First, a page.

And then he died – murdered, I still believe – and what had been this picture perfect vision of music and peace and utopia started to crumble. Soon it would be Jimi, and Janis and Jimoddly connected…and finally the nail in the coffin,  Altamont

Don’t get me wrong – I love the Mick Taylor era of the band, and although he’s been underutilized in his tenure, Ronnie Wood is one of my all time favorite guitar players. But the London singles the early Stones cut? Pure magic

Listen to the magic!

Had the Stones broken up after Exile, they would have that same unfinished legacy that Buddy Holly, The Beatles and James Dean have – a permanent snapshot of genius in its prime.  No chance to stumble and fall, or go ages between artistic releases, or climb on stage long past their prime and sing about want and boredom and being unsatisfied…right before pocketing millions per gig and taking a private plane home. 

What would Brian Jones have done after he got over the heartbreak of being squeezed out of his own band? I can only wonder. But I can also revel in what he left behind, which is a brilliant anthology of classic music that is as powerful to me now as it was as the impressionable boy with a transistor radio and a dream. 

What a drag...it is getting old.

And Happy Birthday to (among others) Kurtwood Smith, Fontella Bass, Franz Kafka, George Sanders, Dave Barry, and the late, great Ken Ober.

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Under The Radar: Cover You

Pretty hip, even for Hip-O.

Pretty hip, even for Hip-O.

Under the radar and a blast from the past…and playing at my house today. Not much to add to my original take (below) and although I can’t rate it alongside deliberate tribute albums, it’s well worth a listen.

Hip-O’s tribute collections gather previously recorded versions of an artist’s work rather than commission current bands to take a whack at the catalogue. So where the latter project might have the benefit of one-upmanship as bands try to come out on top of the pile, the older versions were done individually as true tips of the cap, especially when you consider the caliber of the artists involved. Like Meet The Covers and Chuck B. Covered, this gathering is as eclectic as Hip-O’s Beatles and Chuck Berry discs.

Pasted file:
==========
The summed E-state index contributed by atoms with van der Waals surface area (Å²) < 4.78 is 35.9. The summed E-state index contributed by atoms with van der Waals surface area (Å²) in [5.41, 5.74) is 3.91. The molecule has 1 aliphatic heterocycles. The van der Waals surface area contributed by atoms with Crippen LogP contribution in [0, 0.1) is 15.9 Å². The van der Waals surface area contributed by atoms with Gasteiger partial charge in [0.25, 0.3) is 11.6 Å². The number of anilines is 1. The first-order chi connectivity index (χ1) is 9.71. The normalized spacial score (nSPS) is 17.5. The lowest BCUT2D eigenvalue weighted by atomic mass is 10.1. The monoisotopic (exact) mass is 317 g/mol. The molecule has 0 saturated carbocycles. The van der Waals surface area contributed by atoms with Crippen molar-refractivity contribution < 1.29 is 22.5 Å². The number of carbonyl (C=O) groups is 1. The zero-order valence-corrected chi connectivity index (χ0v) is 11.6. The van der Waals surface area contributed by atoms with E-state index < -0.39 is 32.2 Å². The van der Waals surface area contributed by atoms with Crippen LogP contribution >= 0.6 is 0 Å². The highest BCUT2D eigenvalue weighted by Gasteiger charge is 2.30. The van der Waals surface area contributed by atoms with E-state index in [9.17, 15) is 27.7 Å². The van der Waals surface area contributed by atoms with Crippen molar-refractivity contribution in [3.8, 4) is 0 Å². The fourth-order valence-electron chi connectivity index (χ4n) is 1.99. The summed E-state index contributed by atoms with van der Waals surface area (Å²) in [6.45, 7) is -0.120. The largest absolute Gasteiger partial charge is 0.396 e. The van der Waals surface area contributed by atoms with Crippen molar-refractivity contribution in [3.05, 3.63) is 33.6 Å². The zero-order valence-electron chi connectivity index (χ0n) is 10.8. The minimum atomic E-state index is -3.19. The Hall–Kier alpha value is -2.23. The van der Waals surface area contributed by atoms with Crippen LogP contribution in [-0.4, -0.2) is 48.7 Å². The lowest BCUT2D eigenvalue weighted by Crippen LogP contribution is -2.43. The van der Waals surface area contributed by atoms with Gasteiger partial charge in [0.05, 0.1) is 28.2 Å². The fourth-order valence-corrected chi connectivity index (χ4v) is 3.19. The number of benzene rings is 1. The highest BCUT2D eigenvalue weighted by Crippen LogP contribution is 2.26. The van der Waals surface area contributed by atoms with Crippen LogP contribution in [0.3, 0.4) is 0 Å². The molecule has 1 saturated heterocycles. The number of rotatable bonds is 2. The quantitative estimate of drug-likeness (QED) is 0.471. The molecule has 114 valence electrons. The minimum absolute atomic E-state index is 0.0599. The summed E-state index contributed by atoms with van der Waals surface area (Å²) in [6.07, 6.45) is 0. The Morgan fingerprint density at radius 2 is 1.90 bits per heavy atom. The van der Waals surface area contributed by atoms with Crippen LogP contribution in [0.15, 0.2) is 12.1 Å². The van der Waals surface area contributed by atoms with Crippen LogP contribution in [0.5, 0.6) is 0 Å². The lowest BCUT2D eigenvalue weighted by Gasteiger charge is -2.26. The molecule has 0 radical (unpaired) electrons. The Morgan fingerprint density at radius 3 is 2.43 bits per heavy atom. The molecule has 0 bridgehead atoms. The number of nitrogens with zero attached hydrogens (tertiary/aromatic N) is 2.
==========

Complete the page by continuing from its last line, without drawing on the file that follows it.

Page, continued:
While many have heard Linda Ronstadt‘s tepid version of “Tumbling Dice”, few will have heard Sugar Blue‘s jazzy harp-laden “Miss You” (he played harmonica on the original cut). Ditto a nice collaboration between two of the better guitarists on Earth, Charlie Sexton and Ron Wood. And while I miss Devo‘s unique attack of “Satisfaction”, soul legend Otis Redding sounds a lot more like a man in need than Jagger did. White soul shouter Mitch Ryder issued one of the most intense rock albums of the era with Detroit; the inclusion of his growling “Gimme Shelter” is the best thing on the record. Dueling soul Queens Aretha Franklin and Tina Turner are here also, with Ike and Tina ironically offering “Under My Thumb”!

Country blues is the bastard father of rock and roll, and while Jason & The Scorchers rip it up with “19th Nervous Breakdown”, Johnny Cash‘s 1978 version of “No Expectations” sounds like “Folsom Prison Blues” with different words. Steve Earle and Johnny Winter (with Rick Derringer blazing alongside him every step of the way) close out the disc with live versions of “Dead Flowers” and “Jumpin’ Jack Flash”, respectively.

There are fourteen songs, and besides the Ronstadt cut, the only mistake that Hip-O made was in the liner notes which begin: “Mick Jagger and Keith Richards may not be thought of as one of the great songwriting teams of the modern era…” Maybe not on your planet! As a die hard, long time, watched-them-on-Sullivan-as-a-kid fan, I’ve known better all my life. Even during that period of the 1960’s when the unwritten rule said you had to choose between The Beatles and The Rolling Stones (couldn’t – gasp – like both!), I knew which side my rock was buttered on. So does Hip-O.

Album now out of print but cheap used copies available.

Also check out the Chuck Berry and Beatles tributes referenced above.